This past weekend Nils and I were walked through the Storybrick demo with Kelly from Namaste in a sort of dual presentation. It was illuminating in a lot of different ways.
A) Storybricks is actually two seperate things: the AI and then the game.
To understand how big a difference this is, think about the difference between the Havok engine and Assassin’s Creed, Bioshock, Fallout 3, Half Life 2, LA Noir, Portal 2, and the Witcher 2. Havok, by itself, is not anything – it is not a game, it is a tool to make games. Storybricks is NOT entirely like the Havok engine though, as it would essentially be a tool within a tool, Inception-style.
This is an important distinction because the build-it-yourself AI part of it is actually pretty interesting. It reminds me of a post by Notch of Minecraft fame where he made what seemed like a mild change (animals flee when attacked) and then discovered an “emergent” AI behavior when suddenly sheep would realistically flee from wolves. Even though I pooh-poohed the thought of unintended consequences in my last Storybrick post, that was more in a story aspect. I am otherwise a big fan of tweaking small variables in a complex system and watching how the dominos fall in unpredictable ways – fans of playing/theorizing the WoW AH pretty much have to be, by definition.
B) The Storybricks GAME doesn’t exist.
This is a particular point I feel was not emphasized enough in other Storybrick write-ups. There is no game, at the moment. Kelly described how they do not want to start building a house, and then halfway through realize they should have been using a hammer instead of a rock to nail everything together. That… sort of makes sense. I mean, I am not a game designer or anything, so I do not know what the “proper” way of game development consists of.
What concerns me, and I got this impression from Nils as well, is that it is always easy to come up with ideas that should be fun; actually having them be fun is another matter entirely. As I mentioned in the previous section, I like the idea of subtle changes making surprising differences down the road. I also like the idea of a Silent Hill meets Fallout 3 style game. There is nothing to really say that either will be fun in practice however.
C) The Storybricks game won’t resemble any MMO.
Making matters worse, as Kelly explained, is that you cannot really even begin to explain a Storybrick game. This is not WoW + NPCs that remembers you. This Storybrick game would not have combat, no NPCs could die, and they are debating right now whether leveling should even exist. The socializing and NPC relationships would be the game. Which confuses me when she explained how all these D&D DMs were excited about it: what exactly are they imagining here? Their campaigns “coming to life?” What is D&D without dice rolls, saving throws, combat at all? It is a purer form of collaborative storytelling, sure. But it is no longer D&D. And they (or their players) probably signed up to play D&D.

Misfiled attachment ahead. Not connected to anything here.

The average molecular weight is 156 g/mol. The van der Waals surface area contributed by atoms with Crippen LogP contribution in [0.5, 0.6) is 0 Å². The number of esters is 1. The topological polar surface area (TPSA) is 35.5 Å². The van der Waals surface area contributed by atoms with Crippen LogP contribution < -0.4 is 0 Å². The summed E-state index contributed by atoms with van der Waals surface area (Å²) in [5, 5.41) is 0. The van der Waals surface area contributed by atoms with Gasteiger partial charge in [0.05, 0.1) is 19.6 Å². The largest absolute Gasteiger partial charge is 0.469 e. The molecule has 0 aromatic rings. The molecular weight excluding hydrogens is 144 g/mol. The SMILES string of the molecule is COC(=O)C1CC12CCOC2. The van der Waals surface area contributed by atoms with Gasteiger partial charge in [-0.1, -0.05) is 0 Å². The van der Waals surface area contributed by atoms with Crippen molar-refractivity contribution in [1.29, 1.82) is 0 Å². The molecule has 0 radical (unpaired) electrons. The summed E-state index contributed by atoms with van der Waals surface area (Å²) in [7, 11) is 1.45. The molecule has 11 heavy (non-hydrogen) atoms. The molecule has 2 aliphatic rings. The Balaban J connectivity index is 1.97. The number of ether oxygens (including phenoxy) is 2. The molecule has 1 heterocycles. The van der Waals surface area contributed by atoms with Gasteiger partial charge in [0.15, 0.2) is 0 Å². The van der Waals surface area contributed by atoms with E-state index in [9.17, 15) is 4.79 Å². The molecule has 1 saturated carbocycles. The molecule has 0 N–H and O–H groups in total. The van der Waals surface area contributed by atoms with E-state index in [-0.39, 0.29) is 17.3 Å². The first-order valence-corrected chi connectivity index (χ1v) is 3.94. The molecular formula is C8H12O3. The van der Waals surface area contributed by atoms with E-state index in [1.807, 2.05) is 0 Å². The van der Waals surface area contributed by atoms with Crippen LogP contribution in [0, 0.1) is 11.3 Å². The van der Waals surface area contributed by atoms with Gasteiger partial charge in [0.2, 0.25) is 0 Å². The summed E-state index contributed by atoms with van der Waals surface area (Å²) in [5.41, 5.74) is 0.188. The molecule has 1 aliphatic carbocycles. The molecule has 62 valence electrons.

So instead of imagining your favorite game with more compelling NPCs, imagine your favorite game without combat, without gear progression, without levels, without a set narrative at all. Then you can start imagining Storybricks and its emergent interactions. The closest thing I can imagine is Myst, except people are the puzzles.
Now that I have kind of outlined the experience, I am going to more briefly list my concerns about the project. And because this whole post is a lot more negative and antagonistic than I necessarily feel, I have a bonus section for the Namaste folk at the end. So my concerns are:
1) I do not see Storybricks working in an MMO setting at all. One of the examples that came up in the demo was how a player might need a key from the guard to unlock a door. The guard might just straight-up give the key to Bob because of their prior relationship, whereas Tom might be forced to run some errand for the guard. The issue is that if Bob and Tom are friends/grouped up, would Bob not be able to simply give Tom the key to use? If that is the case, could you not imagine Bob hanging out in the newbie area and offering to escort new players straight past the “guard gate” (assuming there is some medium of exchange possible)?
2) Related to 1), I have never felt it particularly compelling in D&D when the guy with the highest Charisma or Speech skill is the de facto NPC ambassador. This is not to say specialized roles are not compelling, simply that if Bob is better at making the Storybrick connections (aka making the dice rolls), Bob will basically do them for the group. At most, I have a connection to Bob or the group as a unit, not to the NPCs. In a single-player game on the other hand, each player will have 100% connection with the NPCs.
3) It may be beyond the scope of the tool, but I do very much hope that Storybricks would have some kind of mode or setting that would allow the players designing the modules to be able to direct a player’s experience in a more traditional way. In other words, let people go nuts in the village with NPC interaction, while still having a overarching narrative in the castle.
4) I think serious consideration should be given right now as to what the object of a Storybrick game would be, e.g. the fun part. Sandboxes are all about player-driven goals, of course, but the sand has to be fun to play with. Speaking of which…
Bonus: Ego to Absolvo
In this Storybrick game type, the player explores a mysterious realm populated with souls from Purgatory. The object is for the player to escape the realm by releasing the Pivot Soul, the deceased spirit which binds the player to this place. Souls can be released by either directing them towards an act of contrition (absolve), or by convincing them their earthly transgressions deserves a more permanent punishment (condemn). It is up to the player to decide whether to absolve the Pivot Soul or condemn it; similarly, the player must decide whether to try and release/condemn the other souls (and which ones) before the player leaves. All the souls in each level are connected in some way, either by the event that led to their deaths, or by some other means.
The above concept requires no combat and no particular narrative beyond the Pivot Soul. Better still, you can use the same stock medieval models/setting in your demo while not being tied to a more cliche archetype. And to me, such a scenario is immediately more compelling – assuming the writing is done well, I can imagine seeking out every NPC even after identifying which of them is the Pivot Soul. Players could talk about the “moral” choice they made (absolving a murderer vs leaving them in Purgatory vs sending them to Hell), how many souls they absolved/condemned, which ones, by what means, and so on. And because of the way the Storybrick AI works, you probably could not save them all.